See HERE for the provisional contents page of the study,
which gives you a proper chronology of sections.
Note: the content below is all in first draft format. It will change considerably during the time it takes for the study to be completed (especially by way of more academic support, generally). I post now ‘for interest’s sake’.
The information provided in the chapter leaves no doubt that permaculture is explicitly and thoroughly Orphic in character; that it is opposed to Promethean endeavours and ideologies characteristic of ACID; that it is highly practical in nature while simultaneously founded upon firm ethical principles; and most importantly in the context of the ecological crisis, that permaculture strategies mitigate various issues that were explored in Chapters 1 and 2. As Mollison (1988: 9) points out,
the result of the adoption of permaculture strategies in any country or region will be to dramatically reduce the area of the agricultural environment needed by the households and settlements of people, and to release much of the landscape for the sole use of wildlife and for re-occupation by endemic flora. Respect for all life forms is a basic, and in fact essential, ethic for all people.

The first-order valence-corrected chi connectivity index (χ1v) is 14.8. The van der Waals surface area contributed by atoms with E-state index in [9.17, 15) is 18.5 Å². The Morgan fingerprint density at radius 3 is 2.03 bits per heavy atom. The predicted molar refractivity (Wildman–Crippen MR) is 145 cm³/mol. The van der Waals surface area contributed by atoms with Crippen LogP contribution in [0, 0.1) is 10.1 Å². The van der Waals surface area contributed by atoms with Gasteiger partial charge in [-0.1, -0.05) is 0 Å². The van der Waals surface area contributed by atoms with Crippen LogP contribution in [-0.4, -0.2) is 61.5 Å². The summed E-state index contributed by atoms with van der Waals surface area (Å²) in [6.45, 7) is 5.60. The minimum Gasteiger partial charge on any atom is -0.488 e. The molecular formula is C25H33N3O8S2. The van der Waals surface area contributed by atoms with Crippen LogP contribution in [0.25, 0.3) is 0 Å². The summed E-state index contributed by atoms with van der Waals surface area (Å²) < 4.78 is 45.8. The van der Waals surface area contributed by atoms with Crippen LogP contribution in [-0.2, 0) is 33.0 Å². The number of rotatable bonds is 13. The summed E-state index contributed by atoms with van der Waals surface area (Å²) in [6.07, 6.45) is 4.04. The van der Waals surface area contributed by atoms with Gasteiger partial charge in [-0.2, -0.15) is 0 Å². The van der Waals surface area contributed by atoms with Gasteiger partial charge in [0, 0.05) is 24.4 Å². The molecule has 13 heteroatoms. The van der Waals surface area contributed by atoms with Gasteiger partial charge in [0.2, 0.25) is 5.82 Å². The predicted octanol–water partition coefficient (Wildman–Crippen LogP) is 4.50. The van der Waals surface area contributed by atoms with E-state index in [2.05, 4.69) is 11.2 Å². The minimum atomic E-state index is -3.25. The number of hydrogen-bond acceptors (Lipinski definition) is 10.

It is the remarkable ‘down-to-earth’ quality of permaculture that makes it so appealing in the context of the ecological crisis: permaculture “as a design system contains nothing new. It arranges what was always there in a different way, so that it works to conserve energy or to generate more energy than it consumes” (Mollison 1988: 9). This simplicity can empower individuals to implement small changes in their own lives that add up gradually over time and that decrease reliance on the systems of ACID that largely cause the ecological crisis. No ‘political will’ is therefore needed to incite positive change towards ecological sustainability, nor enterprising initiatives from the corporate world, nor any of the other ‘external’ factors that people might be tempted to believe is necessary in mitigating against the ecological crisis.
One can think of people who implement permaculture principles as ‘philosopher gardeners’ or ‘farmer-poets’ – these are appellations offered by Mollison (1988: 9), ones that point towards the mix of theory and practice that constitutes permaculture. Employing these suggestive appellations, Mollison (Ibid) offers positive and thought-provoking sentiments that will conclude this chapter:
Philosopher-gardeners, or farmer-poets, are distinguished by their sense of wonder and real feeling for the environment. When religions cease to obliterate trees in order to build temples or human artefacts, and instead generalise love and respect to all living systems as a witness to the potential of creation, they too will join the many of us now deeply appreciating the complexity and self-sustaining properties of natural systems, from whole universes to simple molecules. Gardener, scientist, philosopher, poet, and adherent of religions all can aspire in admiration of, and reverence for, this earth. We create our own life conditions, now and for the future.